The High Court’s decision to dismiss former domestic worker Parti Liyani’s compensation application against the Deputy Public Prosecutors (DPPs) in her case is “disappointing”, as her application sheds light on the “very concrete losses and obstacles” suffered by migrant workers while navigating Singapore’s criminal justice system, said the Humanitarian Organisation for Migration Economics (HOME).
The verdict has also made clear the legal standpoint on compensation for acquitted persons under Singapore law, which will pave the way for similar applications, said the migrant worker rights group in a statement on Tuesday (22 June), a day after Justice Chan Seng Onn delivered his decision on Ms Parti’s application.
Ms Parti was accused of stealing items totalling S$50,000 from Mr Liew Mun Leong — her former employer — and his family members. Her case went to trial and she was found guilty by District Judge (DJ) Olivia Low, who sentenced Ms Parti to 26 months of jail in March 2019.
In clearing Ms Parti of her theft charges, Justice Chan Seng Onn in a written judgment observed that the prosecution had failed to demonstrate that there was no improper motive by the senior Liew and his son Karl in making the police report against Ms Parti.
Her application for compensation, made under Section 359(3) of the Criminal Procedure Code, is the first of its kind to have been made in Singapore under this section after it was introduced in 2010.
In his decision regarding Ms Parti’s application on Monday, Justice Chan said that Ms Parti had failed to meet the high threshold to prove the assertions made against the Prosecution.
He took the view that the scope covering the Prosecution under Section 359(3) refers to the decision to prosecute and to continue the said prosecution, and does not apply to the conduct of the prosecution during the proceedings.
Even if the DPPs had failed to disclose the functionality of the Pioneer DVD player Ms Parti was accused of stealing, that would only relate to one item of one of the charges. It is therefore insufficient to prove malice on the part of the DPPs, he reasoned.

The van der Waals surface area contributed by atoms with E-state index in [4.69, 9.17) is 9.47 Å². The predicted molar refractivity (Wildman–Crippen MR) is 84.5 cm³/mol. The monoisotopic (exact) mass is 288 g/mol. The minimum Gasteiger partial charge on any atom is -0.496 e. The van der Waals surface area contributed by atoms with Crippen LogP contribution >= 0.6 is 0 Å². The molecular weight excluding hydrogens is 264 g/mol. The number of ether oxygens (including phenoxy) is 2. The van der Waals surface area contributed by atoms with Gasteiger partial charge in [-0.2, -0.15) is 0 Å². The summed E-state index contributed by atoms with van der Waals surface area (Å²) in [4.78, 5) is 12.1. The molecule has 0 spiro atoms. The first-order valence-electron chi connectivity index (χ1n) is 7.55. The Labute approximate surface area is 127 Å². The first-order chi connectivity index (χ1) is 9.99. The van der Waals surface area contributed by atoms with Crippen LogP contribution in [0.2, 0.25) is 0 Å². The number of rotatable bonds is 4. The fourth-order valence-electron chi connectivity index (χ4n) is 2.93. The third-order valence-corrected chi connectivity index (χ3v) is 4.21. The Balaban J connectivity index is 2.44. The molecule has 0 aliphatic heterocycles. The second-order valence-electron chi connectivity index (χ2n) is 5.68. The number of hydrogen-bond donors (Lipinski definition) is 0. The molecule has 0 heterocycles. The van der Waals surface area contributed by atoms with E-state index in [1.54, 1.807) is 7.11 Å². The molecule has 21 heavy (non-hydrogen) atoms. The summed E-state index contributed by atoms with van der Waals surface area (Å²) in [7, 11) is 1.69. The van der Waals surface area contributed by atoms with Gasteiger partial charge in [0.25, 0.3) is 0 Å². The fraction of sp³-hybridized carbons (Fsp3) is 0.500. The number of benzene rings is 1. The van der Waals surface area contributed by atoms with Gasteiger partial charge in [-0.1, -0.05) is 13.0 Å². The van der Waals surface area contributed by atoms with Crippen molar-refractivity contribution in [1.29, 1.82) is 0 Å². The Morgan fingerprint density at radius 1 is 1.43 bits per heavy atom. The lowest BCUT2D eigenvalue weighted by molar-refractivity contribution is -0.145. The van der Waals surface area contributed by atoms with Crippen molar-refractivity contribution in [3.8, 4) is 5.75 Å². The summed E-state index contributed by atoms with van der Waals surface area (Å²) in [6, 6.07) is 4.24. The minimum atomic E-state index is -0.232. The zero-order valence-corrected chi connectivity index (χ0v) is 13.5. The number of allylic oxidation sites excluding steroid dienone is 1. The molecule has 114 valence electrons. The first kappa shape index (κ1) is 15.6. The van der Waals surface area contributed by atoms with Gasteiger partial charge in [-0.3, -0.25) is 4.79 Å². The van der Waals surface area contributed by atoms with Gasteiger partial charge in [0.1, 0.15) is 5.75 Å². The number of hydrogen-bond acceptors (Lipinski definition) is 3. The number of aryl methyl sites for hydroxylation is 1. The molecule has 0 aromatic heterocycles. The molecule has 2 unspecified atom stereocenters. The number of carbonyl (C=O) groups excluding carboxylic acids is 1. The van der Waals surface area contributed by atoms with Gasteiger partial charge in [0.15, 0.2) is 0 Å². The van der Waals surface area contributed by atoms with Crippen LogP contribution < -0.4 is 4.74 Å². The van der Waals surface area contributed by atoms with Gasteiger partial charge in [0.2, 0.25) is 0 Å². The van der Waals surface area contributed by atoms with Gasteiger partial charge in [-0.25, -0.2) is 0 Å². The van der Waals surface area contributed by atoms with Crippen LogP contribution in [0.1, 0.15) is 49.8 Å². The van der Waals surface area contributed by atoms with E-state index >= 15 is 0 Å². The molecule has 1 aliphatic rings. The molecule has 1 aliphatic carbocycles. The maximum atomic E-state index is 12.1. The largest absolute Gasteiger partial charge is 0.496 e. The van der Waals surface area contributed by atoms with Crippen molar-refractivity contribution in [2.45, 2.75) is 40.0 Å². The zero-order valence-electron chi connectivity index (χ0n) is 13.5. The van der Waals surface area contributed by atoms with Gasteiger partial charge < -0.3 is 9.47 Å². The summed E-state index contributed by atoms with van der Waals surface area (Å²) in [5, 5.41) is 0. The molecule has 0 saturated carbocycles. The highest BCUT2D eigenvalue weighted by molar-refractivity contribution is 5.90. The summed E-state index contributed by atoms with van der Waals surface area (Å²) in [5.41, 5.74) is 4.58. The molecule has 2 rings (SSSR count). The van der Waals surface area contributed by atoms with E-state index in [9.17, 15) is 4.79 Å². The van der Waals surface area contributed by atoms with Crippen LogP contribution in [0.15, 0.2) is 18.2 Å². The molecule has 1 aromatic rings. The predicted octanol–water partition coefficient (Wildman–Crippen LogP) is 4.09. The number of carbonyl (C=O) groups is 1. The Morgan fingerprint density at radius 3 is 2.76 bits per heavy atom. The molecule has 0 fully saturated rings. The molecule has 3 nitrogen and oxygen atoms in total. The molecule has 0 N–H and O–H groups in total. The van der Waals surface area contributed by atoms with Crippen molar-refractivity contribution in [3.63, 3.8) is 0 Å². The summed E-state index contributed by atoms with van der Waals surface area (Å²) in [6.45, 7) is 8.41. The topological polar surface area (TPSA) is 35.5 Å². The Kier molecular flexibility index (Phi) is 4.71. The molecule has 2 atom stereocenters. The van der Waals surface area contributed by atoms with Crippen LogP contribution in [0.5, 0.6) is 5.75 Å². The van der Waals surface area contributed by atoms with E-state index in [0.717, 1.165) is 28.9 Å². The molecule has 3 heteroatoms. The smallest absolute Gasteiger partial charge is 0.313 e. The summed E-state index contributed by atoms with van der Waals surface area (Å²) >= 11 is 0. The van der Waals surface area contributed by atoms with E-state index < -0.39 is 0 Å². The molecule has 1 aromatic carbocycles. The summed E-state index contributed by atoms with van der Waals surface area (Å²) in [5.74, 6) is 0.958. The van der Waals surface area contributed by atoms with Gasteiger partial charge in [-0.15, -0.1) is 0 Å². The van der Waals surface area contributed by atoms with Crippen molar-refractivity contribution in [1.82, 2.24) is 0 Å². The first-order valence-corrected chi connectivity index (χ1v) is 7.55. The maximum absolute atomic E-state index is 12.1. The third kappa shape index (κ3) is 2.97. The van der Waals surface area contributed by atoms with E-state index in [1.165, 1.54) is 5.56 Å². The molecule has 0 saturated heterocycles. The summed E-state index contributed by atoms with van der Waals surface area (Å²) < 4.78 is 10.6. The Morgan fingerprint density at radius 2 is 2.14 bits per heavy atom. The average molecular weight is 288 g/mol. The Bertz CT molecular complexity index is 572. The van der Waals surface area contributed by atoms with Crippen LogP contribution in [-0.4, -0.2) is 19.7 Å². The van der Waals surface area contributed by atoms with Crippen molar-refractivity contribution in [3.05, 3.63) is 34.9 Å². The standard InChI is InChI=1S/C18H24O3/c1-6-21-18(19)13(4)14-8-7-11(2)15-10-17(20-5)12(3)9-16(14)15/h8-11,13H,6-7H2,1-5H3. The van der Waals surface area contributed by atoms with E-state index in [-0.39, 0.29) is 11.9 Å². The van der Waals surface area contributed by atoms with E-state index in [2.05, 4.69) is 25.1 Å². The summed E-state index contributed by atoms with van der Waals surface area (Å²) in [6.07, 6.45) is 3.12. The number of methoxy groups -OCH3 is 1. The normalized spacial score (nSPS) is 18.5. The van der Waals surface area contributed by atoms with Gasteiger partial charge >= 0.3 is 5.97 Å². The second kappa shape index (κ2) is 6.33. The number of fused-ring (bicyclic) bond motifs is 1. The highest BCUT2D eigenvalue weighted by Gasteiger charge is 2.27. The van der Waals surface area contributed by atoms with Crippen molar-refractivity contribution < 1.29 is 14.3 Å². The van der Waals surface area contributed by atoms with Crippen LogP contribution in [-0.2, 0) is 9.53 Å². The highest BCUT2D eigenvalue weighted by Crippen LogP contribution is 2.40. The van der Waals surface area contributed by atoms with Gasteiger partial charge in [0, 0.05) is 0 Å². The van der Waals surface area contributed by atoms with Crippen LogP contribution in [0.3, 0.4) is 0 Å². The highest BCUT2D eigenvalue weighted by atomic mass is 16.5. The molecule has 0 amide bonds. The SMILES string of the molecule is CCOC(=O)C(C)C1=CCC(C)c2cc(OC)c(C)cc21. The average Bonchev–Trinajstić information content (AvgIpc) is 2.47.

HOME said on Tuesday that Ms Parti’s application “spotlights migrant workers’ very concrete losses and obstacles while navigating the criminal justice system”.
“Like Parti, who waited four years for her exoneration, accused migrant workers are left in limbo throughout their case, for months or even years,” it said.
“Migrant workers under investigation are often not allowed to work by the authorities, or unable to find employment due to the stigma of the accusations,” HOME added, noting that such barriers placed against migrant workers render them “unable to support their families” and leave them struggling with “meeting even their own basic needs”.
Many of such accused migrant workers, who are their families’ sole breadwinners, agonise for months about whether to share their plight with their loved ones, said HOME.
“Some workers come to HOME having slept in the street for days,” the organisation highlighted, noting that HOME is only one of the few organisations that provide them shelter, food, and medical upkeep.
HOME also provides migrant workers legal support and covers legal disbursements.
Ms Parti was only one of the many accused migrant workers subjected to such a predicament — HOME said that it sees many more of such cases each year.
Many other accused migrant workers are forced to result to pleading guilty even if they believe themselves to be innocent, as only a few tend to know their rights or what help is available to them, said HOME.
Relaying Ms Parti’s message regarding the High Court decision, HOME quoted her as saying: “Although I feel disappointed, I accept the decision of the Singapore High Court with gratitude that my application for compensation was heard.”
“I hold firmly to my hope that the Public Prosecutors will find wisdom and learn from my case, and that each Prosecutor shall always remember that their role is to achieve and enforce justice, not merely to convict,” she said.
Both HOME and Ms Parti extended their gratitude to her pro-bono defence counsel Anil Balchandani of Red Lion Circle, who has represented Ms Parti from trial through appeal and up to her compensation application.
Other than Mr Balchandani and his team, Ms Parti also thanked HOME for supporting her in her “tortuous struggle over the past four years”.
DPPs attempted to avoid corroboration of evidence with regards to faulty DVD player, defence counsel Anil Balchandani earlier argued
Ms Parti’s lawyer, Anil Balchandani had earlier argued that it is not the damage stemming from the DPPs, for example, if there is abusive conduct that lasted for a day, as it will be missing the point of pursuing the disciplinary proceedings against the DPPs.